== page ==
top of page
  • Uncle Dave Griffin

Tail of the Weak 4.21

Updated: Jan 26, 2020

Tail of the Weak is a series of insights and musical memories from the mind of Uncle Dave Griffin, singer/songwriter and founder of the Annual Gram Parsons Guitar Pull and Tribute Festival, from Waycross, Georgia.

Dear Lovelorn,

I advise you to turn back. You can catch him later. No, wait—that's what Mister Fletcher said to Captain Red Legs in The Outlaw Josie Wales; and, we all know how that turned out. Why anyone would ask me—a two-time divorcee—for answers about love is beyond me.

I'm just like old Captain Red Legs Terrell myself—a victim of my own stubborn ego and dogged short-comings—left to die with blood dripping from his mouth.

Of course, I can tell you what not to do; and, that counts for something.

Or I could quote from the experts that I listened to and revered. Percy Sledge's mama advised him to “take time to know her—please, don't rush into this thing”. The Supremes and Phil Collins both said, “You can't hurry love—no, you just have to wait”. Lynyrd Skynyrd's “Simple Man” is full of good guidance—beginning to end—from mother to son.

What the three of these songs have in common is that the writers all hark back to lessons provided by Mama. It also seems to me that some good four-letter words find their way into all discussions on L-O-V-E. M-A-M-A is the epitome of love; and, I thank God that I had one of the best.

L-U-C-K or F-A-T-E could play a role in romance; but, they're based more on chance and don't quite have the strength of H-O-P-E or P-R-A-Y. In any event, you can wish and pray for love or hope that luck and fate intercedes; but, good things...especially L-O-V-E...take T-I-M-E.

In “You Better Shop Around”, Smokey Robinson sings, “My mama told me—you better shop around”. Smokey's mama surely must have subscribed to the old British expression of “playing the field”, as she suggested, “Before you ask some girl for her hand now—keep your freedom for as long as you can now”.

While playing the field is an option most-associated with commitment-avoiding singles, it is interesting to note that I may have inadvertently engaged in the process over my three marriages. My first wife was a brunette with brown eyes—my second, a redhead with blue eyes—and since 1993, I've been married to a beautiful, blue-eyed blonde. May 29th will mark our 26-year anniversary.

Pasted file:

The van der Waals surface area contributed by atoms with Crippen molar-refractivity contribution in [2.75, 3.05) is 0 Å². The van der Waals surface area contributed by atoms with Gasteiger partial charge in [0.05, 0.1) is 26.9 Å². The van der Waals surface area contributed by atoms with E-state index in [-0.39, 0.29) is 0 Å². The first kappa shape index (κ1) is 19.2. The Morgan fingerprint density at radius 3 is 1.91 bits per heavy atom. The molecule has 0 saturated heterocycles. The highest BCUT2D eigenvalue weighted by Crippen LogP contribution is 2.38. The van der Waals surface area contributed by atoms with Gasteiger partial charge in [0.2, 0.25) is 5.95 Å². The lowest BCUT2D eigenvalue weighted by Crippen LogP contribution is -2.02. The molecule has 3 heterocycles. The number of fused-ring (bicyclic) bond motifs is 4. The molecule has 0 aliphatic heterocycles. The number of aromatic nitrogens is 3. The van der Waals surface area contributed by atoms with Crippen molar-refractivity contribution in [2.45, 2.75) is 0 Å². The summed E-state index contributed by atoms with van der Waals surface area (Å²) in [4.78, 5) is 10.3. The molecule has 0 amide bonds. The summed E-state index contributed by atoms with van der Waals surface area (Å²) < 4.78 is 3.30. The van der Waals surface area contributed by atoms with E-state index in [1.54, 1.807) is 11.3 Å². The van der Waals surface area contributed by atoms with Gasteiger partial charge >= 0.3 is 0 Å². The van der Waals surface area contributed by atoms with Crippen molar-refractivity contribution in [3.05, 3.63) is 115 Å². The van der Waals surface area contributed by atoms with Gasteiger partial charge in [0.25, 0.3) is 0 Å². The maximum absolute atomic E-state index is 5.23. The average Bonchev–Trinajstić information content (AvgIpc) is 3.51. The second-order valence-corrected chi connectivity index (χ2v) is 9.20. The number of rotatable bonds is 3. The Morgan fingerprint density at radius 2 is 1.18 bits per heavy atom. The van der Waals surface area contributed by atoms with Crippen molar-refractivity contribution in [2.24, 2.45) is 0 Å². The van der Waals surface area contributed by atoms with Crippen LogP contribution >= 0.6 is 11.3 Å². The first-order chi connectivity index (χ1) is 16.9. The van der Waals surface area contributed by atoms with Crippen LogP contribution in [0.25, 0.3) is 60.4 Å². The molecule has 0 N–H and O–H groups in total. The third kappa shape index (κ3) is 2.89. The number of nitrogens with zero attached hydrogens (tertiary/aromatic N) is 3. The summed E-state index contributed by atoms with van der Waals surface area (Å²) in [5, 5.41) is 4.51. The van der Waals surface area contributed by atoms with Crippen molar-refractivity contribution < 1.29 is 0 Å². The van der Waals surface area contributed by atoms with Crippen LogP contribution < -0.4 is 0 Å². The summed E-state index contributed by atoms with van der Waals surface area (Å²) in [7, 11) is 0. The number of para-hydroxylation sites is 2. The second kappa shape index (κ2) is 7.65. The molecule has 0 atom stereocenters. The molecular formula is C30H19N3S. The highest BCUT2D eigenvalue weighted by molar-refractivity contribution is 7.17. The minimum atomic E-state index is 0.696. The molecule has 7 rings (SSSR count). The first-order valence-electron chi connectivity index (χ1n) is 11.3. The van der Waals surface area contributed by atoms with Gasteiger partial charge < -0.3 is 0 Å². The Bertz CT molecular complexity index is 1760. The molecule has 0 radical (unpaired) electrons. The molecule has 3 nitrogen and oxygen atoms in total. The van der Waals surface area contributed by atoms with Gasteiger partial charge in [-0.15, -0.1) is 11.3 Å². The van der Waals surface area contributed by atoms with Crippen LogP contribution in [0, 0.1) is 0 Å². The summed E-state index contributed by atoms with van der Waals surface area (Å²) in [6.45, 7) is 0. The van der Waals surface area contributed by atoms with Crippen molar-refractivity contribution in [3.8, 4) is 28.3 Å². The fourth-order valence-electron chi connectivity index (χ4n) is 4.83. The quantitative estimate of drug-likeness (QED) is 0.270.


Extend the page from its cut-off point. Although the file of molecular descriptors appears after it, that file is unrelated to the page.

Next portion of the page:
Uncle Dave and Aunt Lynne sharing a moment with Sean Clark serenading.
Uncle Dave and Aunt Lynne sharing a moment with Sean Clark serenading.

Ok, Lovelorn—before you think blondes have more fun, realize this—she's had to put up with A-L-O-T of my C-R-A-P. Which brings me to more four-letter words that are pivotal to marital longevity. G-I-V-E more than you T-A-K-E. T-A-L-K about your feelings. And, the most important of all...M-A-M-A is always right.

Yep, my wife is reading this and rolling her eyes in disbelief now. As I said, she's had to put up with me. I'm terrible about all the things I just suggested; but, I try. And, we're still married—which means that L-U-C-K surely must play a role.

Most men aren't blessed with the sensitivities that women are born with; but, there are songs and poems at your disposal to sway the emotions and slay the heart of the one you love. Here's my list of some of the best:

“God Only Knows”, Brian Wilson of The Beach Boys

“Maybe I'm Amazed”, Paul McCartney

“Annabel Lee”, Edgar Allan Poe

“All I Know”, Jimmy Webb performed by Art Garfunkel

“The First Time Ever I Saw Your Face”, Ewan MacColl performed by Roberta Flack

Being a songwriter myself, I have turned to the pencil and paper several times during our marriage in an attempt to say what is otherwise not as easy. The one my wife seems to love the most is “Song For Lynne”, in which I write about her passion for painting, hula hooping, and dumpster diving for castaway boards to paint upon—which she says is proof that she shops at the absolute cheapest place and that I do sometimes listen.

Now, Lovelorn—if you're still reading—you may have come to the conclusion that I know little to nothing concerning the tenderest of subjects. Don't get so upset—I'm only a lonely blogger. Thus, in closing, I'll defer to Sir Paul McCartney, who—in the last lines from the next-to-last song on Abbey Road, The Beatles' last studio album—wrote the words which I consider to be the essence of all relationships.

And in the end—the L-O-V-E you T-A-K-E

Is equal to the L-O-V-E—you M-A-K-E

22nd Annual Gram Parsons Guitar Pull and Tribute Festival

For Tickets Visit:



Memories straight from the mind of Uncle Dave Griffin

44 views0 comments

Recent Posts

See All
bottom of page